dent, and parent. Homework Guidelines Booklets can be made and distributed to all families and teachers in the school corporation. An excellent example of a Homework Guidelines Booklet is the Bloomfield Public Schools Homework Guidelines, which provides information regarding homework and emphasizes communication between parents and teachers and the need for clearly defined homework assignments[14] .

  • Assign Peer Buddies
Some students may have trouble with completing homework assignments because they forget what was assigned or forget materials necessary to complete the assignment at home. One way to encourage and promote homework completion is to make sure all students are clear about assignments. One way for teachers to make sure that all students know what homework is due and what they need to complete the assignment is to assign Peer Buddies. Teachers pair up students in the classroom and have them check with one another that they have the assignment written down correctly and have all necessary tools.[15]

  • Utilize Technology
Another method that educators can use to encourage homework completion with their students is through the use of technology. The internet computer_dad_boy.jpgcan be a wonderful and fun tool that professionals can utilize. For students that may forget homework assignments (e.g., worksheets) teachers can post links to the assignment on a class webpage so that students can print them off to complete at home.[16] Another option for teachers is to use a classroom webpage to provide information regarding weekly homework assignments or upcoming projects that are due. The internet can be a place for a class webpage organized and monitored by the teacher that can provide a place for collaboration between students on assignments, assignment information, and deadlines for assignments and projects. Teachers, check out this quick video on google docs to help you construct an interactive and informative classroom webpage.



  • Schools, Parents, and Teachers Should Establish Clear Communication Channels
Schools and teachers must communicate with parents about the value of homework. Parent-teacher conferences, Parent-Teacher Association (PTA) presentations, and school newsletters can all be used as tools for communicating with parents regar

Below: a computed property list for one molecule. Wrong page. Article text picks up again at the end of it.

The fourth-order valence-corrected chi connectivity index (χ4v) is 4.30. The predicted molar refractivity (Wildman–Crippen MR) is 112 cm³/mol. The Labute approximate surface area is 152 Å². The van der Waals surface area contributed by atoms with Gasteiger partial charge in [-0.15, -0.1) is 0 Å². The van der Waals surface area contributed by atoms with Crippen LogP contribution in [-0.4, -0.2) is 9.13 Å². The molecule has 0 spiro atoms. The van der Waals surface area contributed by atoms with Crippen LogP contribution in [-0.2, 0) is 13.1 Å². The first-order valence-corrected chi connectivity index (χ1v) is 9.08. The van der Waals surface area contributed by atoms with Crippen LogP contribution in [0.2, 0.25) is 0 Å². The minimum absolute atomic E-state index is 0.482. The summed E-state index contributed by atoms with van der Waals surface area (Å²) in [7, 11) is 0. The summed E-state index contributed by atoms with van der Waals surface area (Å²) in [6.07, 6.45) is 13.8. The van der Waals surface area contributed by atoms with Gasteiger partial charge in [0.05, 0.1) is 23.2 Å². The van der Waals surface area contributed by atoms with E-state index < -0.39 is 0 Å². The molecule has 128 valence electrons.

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ding homework policies and guidelines. Giving parents tips and possibly even training on how to help their children with homework can give parents a better understanding of the role they should play when helping their child with his or her homework (Dawson, 2008). It is also important to note that, as students move into the middle and high school grades (and homework becomes increasingly important), it may become increasingly difficult for many parents to assist their children with homework. With this in mind, it is critical that educators provide more resources to parents and students and place an increased emphasis on the importance of homework completion in the middle grades. Assigning homework that specifically prompts parent involvement may help address these issues and be beneficial to student academic outcomes[17] .
  • Explain Homework Assignments Clearly; Arrange for Homework Hotlines and/or Website Postings of Assignments
One reason identified by Intervention Central as to why students may not turn in their homework is that the studenhomework6.pngt may not write down homework assignments completely or correctly. Intervention Central identifies several ways in which to help students overcome this problem, such as typing up all class assignments for the week or month and passing them out to students [18] . Another way that is discussed both by Dawson (2008) and Intervention Central is to set up a "homework hotline", which students and parents can call with a per-recorded message that lists current class assignments. Teachers may also choose to create and update a web page that contains a listing of pending assignments with their due dates [19] .
  • Establish Clear Homework Routines At School and Home
Another common reason identified by Intervention Central as to why homework may not be completed is that the student does not have a regular routine (location, set time, etc) for studying and working on homework. Strategies for overcoming this problem include having the student complete a homework schedule each week (with adequate time for homework set aside), identifying a time and place at home where the student can complete homework with minimal distractions, and encouraging the student to use study halls and other in-school time to get a jump start on homework [20] .